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Why I Purchased Clorox

I won’t lie to you guys. It’s tough for me to find real strong values in the market right now, and I’m having to look far and wide for stocks that I feel are even fairly valued. The Shiller P/E ratio currently stands at 25.57, which is significantly above the long-term median value of 15.91. After my recent sale of shares in Lorillard Inc. (LO), I knew that while I didn’t want to sit on a bunch of cash because it’s a horrible asset for the long haul, I also didn’t want to invest in anything that didn’t offer a compelling long-term case based on fundamentals and value. What’s a dividend growth investor to do?
Easy! Stick to the plan.
My most recent purchase is with a new company, and one that I feel has much less inherent risk than Lorillard. Though the valuation is similar and the yield is a bit less with this new investment, it’s simply about managing risk while also keeping an eye on the very long term. I think that while tobacco stocks will likely continue to do well over the next 5-10 years, at some point many will likely hit a will as the secular decline in smoking rates overcomes their ability to raise prices. I simply feel this new investment has a better risk profile looking out over 30-40 years, which is my time horizon for investments.
I purchased 35 shares of The Clorox Co. (CLX) on 5/8/14 for $87.70 per share.
The Clorox Co. is a manufacturer and marketer of consumer products, including cleaning, household care, and specialty food products. They market their products in more than 100 countries worldwide. They operate in four segments: Cleaning (32% of FY 2013 revenue), Household (30%), Lifestyle (16%), and International (22%).
Some of Clorox’s brands include: Clorox, Pine-Sol, Fresh Step, Kingsford, Hidden Valley, Burt’s Bees, Glad, Brita, KC Masterpiece, Scoop Away, Tilex, Green Works, and Liquid Plumr. Nearly 90% of their brand portfolio has a #1 or #2 market share in their respective category, which is impressive.
This is a totally new investment for me, and looking forward I definitely want to have more exposure to companies that produce and market products that consumers all around the world will continue to need no matter what happens to the general economy. Companies that produce consumer staples typically sport lengthy and reliable dividend growth records, and Clorox is no exception.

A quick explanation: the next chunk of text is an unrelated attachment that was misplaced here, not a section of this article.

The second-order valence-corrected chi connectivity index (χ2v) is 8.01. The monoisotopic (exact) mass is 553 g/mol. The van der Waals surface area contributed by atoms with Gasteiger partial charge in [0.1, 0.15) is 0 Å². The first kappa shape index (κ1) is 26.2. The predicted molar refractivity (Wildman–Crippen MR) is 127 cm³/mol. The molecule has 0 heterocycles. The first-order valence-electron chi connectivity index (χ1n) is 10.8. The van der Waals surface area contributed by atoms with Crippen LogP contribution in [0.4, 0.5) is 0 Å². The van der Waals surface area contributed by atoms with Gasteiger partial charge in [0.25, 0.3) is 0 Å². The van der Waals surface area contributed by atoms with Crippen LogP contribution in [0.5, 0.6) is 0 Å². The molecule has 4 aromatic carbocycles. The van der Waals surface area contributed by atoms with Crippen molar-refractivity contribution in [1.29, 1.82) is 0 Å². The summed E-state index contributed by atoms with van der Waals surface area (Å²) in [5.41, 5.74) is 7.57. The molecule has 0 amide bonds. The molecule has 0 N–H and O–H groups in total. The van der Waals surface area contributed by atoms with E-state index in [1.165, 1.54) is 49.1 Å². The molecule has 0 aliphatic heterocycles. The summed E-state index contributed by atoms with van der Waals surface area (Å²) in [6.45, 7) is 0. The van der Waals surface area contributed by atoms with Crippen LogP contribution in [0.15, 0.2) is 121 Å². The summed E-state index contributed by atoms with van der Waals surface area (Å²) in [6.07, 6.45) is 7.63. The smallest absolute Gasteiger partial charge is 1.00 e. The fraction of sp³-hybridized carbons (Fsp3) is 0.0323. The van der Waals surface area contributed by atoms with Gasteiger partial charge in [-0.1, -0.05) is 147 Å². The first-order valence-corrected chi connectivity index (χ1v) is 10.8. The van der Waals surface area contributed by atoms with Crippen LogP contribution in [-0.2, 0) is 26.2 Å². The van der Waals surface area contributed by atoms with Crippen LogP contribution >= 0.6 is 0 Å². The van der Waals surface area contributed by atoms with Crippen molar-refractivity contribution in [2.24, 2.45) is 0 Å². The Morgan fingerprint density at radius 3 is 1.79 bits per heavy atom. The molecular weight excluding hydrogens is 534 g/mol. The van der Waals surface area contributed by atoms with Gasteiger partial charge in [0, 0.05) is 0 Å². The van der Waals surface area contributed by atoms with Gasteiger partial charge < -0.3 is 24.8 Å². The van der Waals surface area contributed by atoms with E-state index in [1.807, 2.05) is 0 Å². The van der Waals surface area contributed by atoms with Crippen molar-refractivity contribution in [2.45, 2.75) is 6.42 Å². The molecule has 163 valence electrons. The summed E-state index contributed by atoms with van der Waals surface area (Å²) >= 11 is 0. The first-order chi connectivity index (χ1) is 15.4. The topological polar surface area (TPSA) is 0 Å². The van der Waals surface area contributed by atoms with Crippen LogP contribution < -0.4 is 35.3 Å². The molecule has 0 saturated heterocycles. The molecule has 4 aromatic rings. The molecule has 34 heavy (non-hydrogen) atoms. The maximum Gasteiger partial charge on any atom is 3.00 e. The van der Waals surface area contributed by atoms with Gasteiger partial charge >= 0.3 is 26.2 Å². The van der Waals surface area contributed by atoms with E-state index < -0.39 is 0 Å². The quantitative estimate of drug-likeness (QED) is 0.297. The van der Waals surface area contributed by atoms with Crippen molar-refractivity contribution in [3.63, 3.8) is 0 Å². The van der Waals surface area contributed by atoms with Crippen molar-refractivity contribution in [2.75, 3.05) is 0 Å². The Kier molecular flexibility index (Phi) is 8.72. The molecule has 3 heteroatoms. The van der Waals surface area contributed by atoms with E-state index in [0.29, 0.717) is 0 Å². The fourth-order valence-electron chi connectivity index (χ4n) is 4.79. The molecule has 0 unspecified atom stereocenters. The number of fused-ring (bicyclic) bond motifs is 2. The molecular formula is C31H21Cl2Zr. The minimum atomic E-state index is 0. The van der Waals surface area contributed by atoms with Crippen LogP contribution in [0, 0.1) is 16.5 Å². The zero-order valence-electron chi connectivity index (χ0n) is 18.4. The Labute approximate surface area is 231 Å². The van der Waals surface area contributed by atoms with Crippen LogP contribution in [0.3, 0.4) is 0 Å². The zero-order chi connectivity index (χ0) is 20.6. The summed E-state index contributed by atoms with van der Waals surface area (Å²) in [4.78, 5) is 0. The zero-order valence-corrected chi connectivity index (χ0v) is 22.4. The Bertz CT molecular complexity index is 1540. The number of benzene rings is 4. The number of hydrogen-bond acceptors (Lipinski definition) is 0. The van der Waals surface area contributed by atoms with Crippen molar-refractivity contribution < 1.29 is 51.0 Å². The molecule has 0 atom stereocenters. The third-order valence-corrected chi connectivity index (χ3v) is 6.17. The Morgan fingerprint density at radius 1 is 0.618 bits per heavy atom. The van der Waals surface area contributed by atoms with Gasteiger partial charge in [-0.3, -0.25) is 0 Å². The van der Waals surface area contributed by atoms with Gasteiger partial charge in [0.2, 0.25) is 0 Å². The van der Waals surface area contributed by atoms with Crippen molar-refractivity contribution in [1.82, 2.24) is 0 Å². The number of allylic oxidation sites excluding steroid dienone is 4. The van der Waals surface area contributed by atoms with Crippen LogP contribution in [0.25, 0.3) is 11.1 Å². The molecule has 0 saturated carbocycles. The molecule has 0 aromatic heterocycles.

Surprisingly, Clorox doesn’t have the most spectacular record of growth in the financials over the last decade. Revenue has grown from $4.324 billion in 2004 to $5.623 billion in 2013. This is a compound annual growth rate of just 2.96%. However, the company sold off their auto care business, which held brands STP and Armor All, to a private-equity firm back in 2010, which impacted revenue starting in 2011. Earnings per share have grown from $2.55 to $4.31 during this same time period, which is a CAGR of 6%. S&P Capital IQ predicts compound annual growth in EPS of 7% over the next three years.
Lately, Clorox has had trouble with growth, and most recently reported results (3Q FY 2014) shows that currency devaluation in Venezuela negatively affected EPS significantly, as EPS would have been $1.18 instead of $1.05 as reported. Volumes were also down 0.5% after currency adjustment, but up more than 1% currency-neutral. Clorox expects to increase EPS even with ongoing currency headwinds and continued product investment to drive innovation and growth.
As a dividend growth investor, however, I’m not just concerned with how well a business can grow, but also how much a company is committed to sharing that growth with shareholders via dividends and growth of those dividend payments. And on this front Clorox has been pretty strong. The company has a 37-year streak of dividend raises, and sports a 10-year dividend growth rate of 10.7%. However, the most recent raise, at 4.2% and announced just yesterday, was disappointing. I purposely bought in before the raise, anticipating a raise closer to 6% or so, but more income is never something I complain about. And with a payout ratio that currently stands at 68.2% after the new dividend is factored, a rather small raise isn’t totally surprising. And share buybacks continue to remain strong – Clorox has repurchased 40% of their outstanding shares over the last 10 years.